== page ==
The departure came in the month of March, when the thaw opened up the passes, which in our mountains were like gateways toward the countries of central Europe. They would go on foot, with the tools of their trades in a sack slung over their shoulders with two pieces of rope, or with the other essentials in a wheelbarrow that they pushed along. That's how our mountaineers started on their way to Prussia, Austria or Bohemia to work in exchange for marks or coronas which then gave them the opportunity to spend the winters with their families.
Along the various routes, which with the passing years were handed down to younger migrants, they had places to stay at a distance of one-day's hike, sleeping in the haylofts of farmers who offered free hospitality in exchange for some work.
After 1867, those who could boarded a train in Trent after buying a ticket in line with the potential of their wallets. For passports, they all had their baptismal certificates in their pockets. As for language, they made do, and rather well, with the ancient tongue that is still spoken in these mountains. The ones who made it as far as Bohemia or Wuppertal had the chance for better earnings, or to choose a line of work that better suited them.
Even today, though certainly not among young people, a phrase uttered by one of those seasonal migrants is still remembered. On coming back home after eight months of work, he responded to those who asked him where he had spent his sojourn that year by saying, "I was three marks beyond Ulm."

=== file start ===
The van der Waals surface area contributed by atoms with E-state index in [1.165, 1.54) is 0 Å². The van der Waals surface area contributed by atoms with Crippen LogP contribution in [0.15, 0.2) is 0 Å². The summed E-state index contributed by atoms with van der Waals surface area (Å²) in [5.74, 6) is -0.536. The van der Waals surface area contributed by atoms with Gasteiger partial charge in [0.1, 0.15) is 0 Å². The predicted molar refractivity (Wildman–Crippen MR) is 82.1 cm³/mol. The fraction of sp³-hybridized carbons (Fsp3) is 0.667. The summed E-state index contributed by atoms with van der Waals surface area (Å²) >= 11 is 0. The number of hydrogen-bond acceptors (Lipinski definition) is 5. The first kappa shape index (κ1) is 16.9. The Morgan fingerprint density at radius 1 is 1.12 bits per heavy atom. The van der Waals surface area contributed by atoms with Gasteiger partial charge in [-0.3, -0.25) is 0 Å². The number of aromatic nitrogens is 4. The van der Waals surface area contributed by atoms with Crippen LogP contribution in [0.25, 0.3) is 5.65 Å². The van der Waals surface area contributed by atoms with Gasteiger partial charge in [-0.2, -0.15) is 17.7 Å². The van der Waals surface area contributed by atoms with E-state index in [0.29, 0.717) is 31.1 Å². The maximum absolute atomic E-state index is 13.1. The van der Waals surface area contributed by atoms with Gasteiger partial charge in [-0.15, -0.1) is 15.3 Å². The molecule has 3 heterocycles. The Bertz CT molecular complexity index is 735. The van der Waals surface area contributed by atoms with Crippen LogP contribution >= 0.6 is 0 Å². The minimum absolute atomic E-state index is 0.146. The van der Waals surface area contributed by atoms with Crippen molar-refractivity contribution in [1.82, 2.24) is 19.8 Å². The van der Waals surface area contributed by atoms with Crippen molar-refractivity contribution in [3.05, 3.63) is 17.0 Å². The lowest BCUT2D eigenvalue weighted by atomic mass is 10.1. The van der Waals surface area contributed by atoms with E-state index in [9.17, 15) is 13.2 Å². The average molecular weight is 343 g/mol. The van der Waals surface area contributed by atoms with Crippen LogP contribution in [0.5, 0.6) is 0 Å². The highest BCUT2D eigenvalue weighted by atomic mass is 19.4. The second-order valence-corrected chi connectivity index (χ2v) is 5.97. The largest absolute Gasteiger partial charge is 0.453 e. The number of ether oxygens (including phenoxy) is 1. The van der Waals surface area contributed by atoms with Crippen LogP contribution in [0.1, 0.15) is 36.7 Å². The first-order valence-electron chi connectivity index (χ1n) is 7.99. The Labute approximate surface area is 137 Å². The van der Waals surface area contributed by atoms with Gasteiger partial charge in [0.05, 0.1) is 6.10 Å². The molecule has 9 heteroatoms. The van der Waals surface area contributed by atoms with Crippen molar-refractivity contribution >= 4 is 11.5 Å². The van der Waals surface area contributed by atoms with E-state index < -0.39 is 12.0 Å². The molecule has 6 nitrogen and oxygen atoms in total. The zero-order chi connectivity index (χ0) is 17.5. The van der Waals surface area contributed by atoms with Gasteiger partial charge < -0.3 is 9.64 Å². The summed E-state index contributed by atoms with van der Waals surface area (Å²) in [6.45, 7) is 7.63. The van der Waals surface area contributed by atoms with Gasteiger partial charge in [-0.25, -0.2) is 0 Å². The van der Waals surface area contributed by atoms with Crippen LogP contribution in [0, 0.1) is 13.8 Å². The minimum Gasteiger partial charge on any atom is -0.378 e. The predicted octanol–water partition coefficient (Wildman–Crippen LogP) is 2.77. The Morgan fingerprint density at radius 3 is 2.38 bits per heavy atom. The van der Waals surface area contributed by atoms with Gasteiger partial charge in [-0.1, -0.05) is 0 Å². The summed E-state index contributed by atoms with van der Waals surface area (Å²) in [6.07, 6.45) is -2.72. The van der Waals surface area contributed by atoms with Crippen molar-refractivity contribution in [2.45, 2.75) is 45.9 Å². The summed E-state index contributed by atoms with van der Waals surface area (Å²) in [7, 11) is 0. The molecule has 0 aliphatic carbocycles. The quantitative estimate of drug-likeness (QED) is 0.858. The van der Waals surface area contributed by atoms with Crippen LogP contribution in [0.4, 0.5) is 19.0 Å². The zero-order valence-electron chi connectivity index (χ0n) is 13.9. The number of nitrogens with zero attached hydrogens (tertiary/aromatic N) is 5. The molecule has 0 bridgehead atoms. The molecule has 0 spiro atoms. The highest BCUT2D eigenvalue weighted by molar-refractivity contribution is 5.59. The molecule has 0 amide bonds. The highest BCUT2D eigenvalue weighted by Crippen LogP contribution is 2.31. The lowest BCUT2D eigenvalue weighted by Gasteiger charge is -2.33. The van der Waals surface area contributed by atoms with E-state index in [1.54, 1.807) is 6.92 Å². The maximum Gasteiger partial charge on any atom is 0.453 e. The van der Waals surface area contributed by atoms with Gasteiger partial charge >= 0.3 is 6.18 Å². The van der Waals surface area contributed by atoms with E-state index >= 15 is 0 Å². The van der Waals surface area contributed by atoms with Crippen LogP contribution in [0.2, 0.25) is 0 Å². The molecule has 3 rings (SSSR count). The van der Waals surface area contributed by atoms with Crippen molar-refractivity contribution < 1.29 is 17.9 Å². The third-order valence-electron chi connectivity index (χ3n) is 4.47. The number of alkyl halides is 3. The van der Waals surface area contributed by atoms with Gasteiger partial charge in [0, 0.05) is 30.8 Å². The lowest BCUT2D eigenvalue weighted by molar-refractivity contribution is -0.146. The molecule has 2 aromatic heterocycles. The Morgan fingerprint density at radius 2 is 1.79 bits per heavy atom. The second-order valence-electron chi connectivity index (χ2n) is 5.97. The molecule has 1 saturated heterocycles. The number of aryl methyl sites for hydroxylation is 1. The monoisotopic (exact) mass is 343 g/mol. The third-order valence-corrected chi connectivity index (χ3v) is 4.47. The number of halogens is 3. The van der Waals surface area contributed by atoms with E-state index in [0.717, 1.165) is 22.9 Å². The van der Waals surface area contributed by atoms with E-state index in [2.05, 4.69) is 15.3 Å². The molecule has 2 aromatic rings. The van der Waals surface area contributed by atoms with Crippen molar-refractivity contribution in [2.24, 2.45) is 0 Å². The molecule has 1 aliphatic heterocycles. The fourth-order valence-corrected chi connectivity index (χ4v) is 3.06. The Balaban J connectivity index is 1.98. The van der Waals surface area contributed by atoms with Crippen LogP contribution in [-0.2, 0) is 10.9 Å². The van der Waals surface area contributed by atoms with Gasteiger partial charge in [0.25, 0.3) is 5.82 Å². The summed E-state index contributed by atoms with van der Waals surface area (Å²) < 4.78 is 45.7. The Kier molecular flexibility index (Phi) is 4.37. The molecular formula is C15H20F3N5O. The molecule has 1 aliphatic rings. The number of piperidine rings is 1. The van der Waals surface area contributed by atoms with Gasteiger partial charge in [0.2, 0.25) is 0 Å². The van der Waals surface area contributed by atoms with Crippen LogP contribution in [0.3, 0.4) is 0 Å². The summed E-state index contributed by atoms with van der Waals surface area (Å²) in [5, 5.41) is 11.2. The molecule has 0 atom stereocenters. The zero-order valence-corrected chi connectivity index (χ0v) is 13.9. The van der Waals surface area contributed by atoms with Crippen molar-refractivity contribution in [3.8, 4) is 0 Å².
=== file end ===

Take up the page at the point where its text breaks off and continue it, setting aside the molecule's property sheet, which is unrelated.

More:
He went on to explain that when he came to a train station and noticed he still had three marks in his pocket, he spent them all on a ticket that would take him as far as possible into the interior because he figured there would be less competition from other seasonals and he'd have a better choice of jobs.
For a long time after that, "three marks beyond Ulm," meant to go far away toward any place where you could work well and earn more.
One swallow doesn't make it spring but two hoopoes in love, two hares in a bush, a wagtail running down the road, two squirrels climbing up the limbs of a fir tree, yes. Then if we get a glimpse of a noisy bumble bee, a butterfly called Arcia, or an earthworm, or if we hear the song of a cardinal, it's spring even if the next day it snows.
Sure, above 4500 feet there's more than three feet of snow, but even there, on the sunlit slopes, water is dripping from the rocks. In the evenings of the end of March, when I hope to hear the call of an owl, I sit and listen after sundown. And in the mornings, if I meet two boys on their way to go alpine skiing, I wish them a good day, full of nostalgia, and I watch them walk away with envy. It's that my age doesn't allow me to go along with them and I have to content myself, but no, make myself happy, with a walk before getting down to work. And the woods are beautiful this time of year because you can read all those things that aren't possible to read during the other seasons.
Your senses and your imagination help you discover spring in the forest, where it is mysterious, secret, alive.